I wonder if it’ll be like this, there. They keep showing us pictures, but I can’t tell nothing from pictures. I guess I’m excited about going. I mean, who ever thought I’d get to go somewhere on a different continent, on a plane and all. Some of the girls are scared. I mean, all the stuff you see on TV, that’s in the papers. Mita’s brother tried to talk her out of joining up. He comes here every week, and he always tries to get her to sneak away. What you wanna do this for? he says, you’re gonna get your sorry ass killed. Mita just laughs. Maybe, she says. But I know she doesn’t think she will, get killed I mean.
Me neither. I mean, I know I ain’t the sharpest crayon in the pack, but I been paying attention, real careful attention, to everything. For the life of me I can’t remember that boats are ships. But I do remember the stuff that counts, and I know how to take care of myself. Hell, Paulie, I always took care of myself. War’s just a different way of having to do it. You know. I been banged around. You get good at banging back.

But right now I’m lying here, waiting for them to turn off the lights. Lot of the girls are doing their last minute packing. Mine’s done. The plane leaves at six o’clock — whoops, I mean zero six hundred — and I don’t want to have to get up a minute earlier than I got to. I’m used to it, though, finally, getting up real early, I mean. Last week when I wrote? I was only complaining cause I was sore, from all the marching and stuff. I feel good now, now that we’re about to do it. Finally.
Hey! Before I forget. Thanks for the present. I love it! I am 21 as of yesterday. Mita and a couple of the girls bought me my first legal beer, at the commissary. Mita said she would have took me out for a big celebration but, of course, we can’t leave base. But first leave we get? we’re gonna go paint the town. If there is one. In the pictures, it don’t look like there’s much there at all. Kinda dull. Have to get our excitement from the shooting, is what Mita says.

Hey, Paulie! Just got time for one more thing before lights out. You know I love you. And I know you’re scared for me. Thanks for working at not showing it. Jeez, when you was in, I was only 12, 13 years old! I’m glad there wasn’t no war then. I’d of been scared for you, if I’d known you then, I mean. And thanks for understanding how I had to do this. I loved my Daddy, and he’d be scared for me, and he’d be proud of me, too. And when I come back — and I am coming back, you can bet your ass and mine on that — when I come back we are gonna get married and have us a dozen kids, live happily ever after, cause there ain’t never, never gonna be another war.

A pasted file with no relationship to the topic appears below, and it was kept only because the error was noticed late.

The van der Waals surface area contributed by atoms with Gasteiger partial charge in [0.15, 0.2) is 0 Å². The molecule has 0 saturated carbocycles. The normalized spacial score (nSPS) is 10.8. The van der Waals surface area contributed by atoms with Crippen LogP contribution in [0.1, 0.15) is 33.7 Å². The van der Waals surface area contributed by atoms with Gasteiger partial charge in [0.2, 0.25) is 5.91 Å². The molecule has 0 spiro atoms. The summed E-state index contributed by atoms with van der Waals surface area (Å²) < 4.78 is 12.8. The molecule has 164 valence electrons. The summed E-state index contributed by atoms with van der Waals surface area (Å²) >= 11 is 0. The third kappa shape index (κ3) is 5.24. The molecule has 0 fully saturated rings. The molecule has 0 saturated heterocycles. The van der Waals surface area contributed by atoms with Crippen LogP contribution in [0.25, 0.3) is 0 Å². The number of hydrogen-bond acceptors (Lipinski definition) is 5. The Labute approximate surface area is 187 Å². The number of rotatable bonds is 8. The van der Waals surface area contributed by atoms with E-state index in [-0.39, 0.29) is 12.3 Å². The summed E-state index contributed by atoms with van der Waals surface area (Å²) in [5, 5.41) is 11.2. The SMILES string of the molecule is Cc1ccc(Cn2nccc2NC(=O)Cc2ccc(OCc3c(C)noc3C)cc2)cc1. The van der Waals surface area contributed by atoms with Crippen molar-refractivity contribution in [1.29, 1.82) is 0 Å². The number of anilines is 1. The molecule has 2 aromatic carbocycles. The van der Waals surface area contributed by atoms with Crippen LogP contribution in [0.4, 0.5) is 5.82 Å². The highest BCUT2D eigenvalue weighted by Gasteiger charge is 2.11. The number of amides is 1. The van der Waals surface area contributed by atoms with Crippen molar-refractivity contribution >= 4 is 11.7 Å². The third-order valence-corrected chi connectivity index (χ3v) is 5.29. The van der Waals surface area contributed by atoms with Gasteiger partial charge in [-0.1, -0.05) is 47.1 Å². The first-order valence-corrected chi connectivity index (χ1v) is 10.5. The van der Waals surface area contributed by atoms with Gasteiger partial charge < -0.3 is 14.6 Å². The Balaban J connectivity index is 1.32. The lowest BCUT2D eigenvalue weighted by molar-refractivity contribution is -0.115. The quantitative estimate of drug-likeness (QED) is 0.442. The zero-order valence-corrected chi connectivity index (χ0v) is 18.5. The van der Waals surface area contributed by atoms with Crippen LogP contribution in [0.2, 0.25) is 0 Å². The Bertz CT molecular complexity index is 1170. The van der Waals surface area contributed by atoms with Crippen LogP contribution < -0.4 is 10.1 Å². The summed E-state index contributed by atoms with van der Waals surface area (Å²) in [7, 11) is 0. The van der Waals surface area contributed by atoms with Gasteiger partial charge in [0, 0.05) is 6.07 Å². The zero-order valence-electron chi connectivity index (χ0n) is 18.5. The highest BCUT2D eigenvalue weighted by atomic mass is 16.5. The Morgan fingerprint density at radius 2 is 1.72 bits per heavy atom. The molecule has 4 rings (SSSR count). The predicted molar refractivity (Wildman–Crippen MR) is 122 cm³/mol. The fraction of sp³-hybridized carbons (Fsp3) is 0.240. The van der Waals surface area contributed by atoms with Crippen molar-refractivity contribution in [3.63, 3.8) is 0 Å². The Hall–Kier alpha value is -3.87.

Gotta go now. I’ll write you from the plane.

Love, Cloris

 

End

 

 

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The Belvedere: Iquitos

Tuesday, December 22nd, 2015

Iquitos

A boa the color of a fairy tale is dreaming and breathing with its tongue among the tangle of dead and living branches building a roof over the porch. Hikari’s asleep with her back to the room as Tsuneo tries to draw the afternoon rain with charcoal. A bird dressed in the colors of a parrot scares him with its curiosity as it ignores the snake.  

Outside of the village where the soil is less used, there’s a boy who crossed his eyes before the river last flooded. From the corners of his mouth, in a voice close to the listener’s, comes wisdom and the tales of wives married to people he’s never seen. Tsuneo asked him once; he said, “I want the two halves of my brain to share.” Years ago, a Dutch biologist here studying spiders died in a canoe after the baby he made killed a local woman as it was being born. The elders left his books with her family.

The river is brown and still with a swiftness marked by diving birds – nearer the dock the air fills with the stink of burnt diesel and rubber trees while an old man waves his hand in the air to let Tsuneo know the canoe for Iquitos has left. There’s a boy playing with a sloth, as Tsuneo sits and watches them he blinks, keeping the world black a little longer each time until it slows.

 

 

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Voting now open for 2015 !Short Story Contest!

Sunday, August 16th, 2015

Voting closes Sept. 6th, so

Vote Early and Vote Often.

 

Poll will ONLY accept three votes at a time,

so choose two Runner-Ups and

one Grand Prize Winner

 

Vote Now

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Meet the Finalists

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SURVIVAL

Sunday, August 9th, 2015

SURVIVAL

William Masters

At sixteen, my older brother Mike was tried as an adult and sentenced to a year in the lock-me-tight for running out of the Scottish fast food joint without paying for his order. After a month’s incarceration, he had gained 14 pounds. For the first time in two years, he no longer went to bed hungry each night.

At eleven, as soon as the cast came off my younger brother Sam’s left arm, he hopped a freight train to St. Louis. After a month, most of his cuts and bruises healed and faded enough so that he could wear a short-sleeved shirt without having to answer questions or attract unwanted attention.

At fourteen, panicked at being left the sole target for my parent’s attentions, I drained the brake fluid from their car on Thursday night. Desperate, and hoping to survive until Friday morning, I locked the door and barricaded myself in the empty pantry.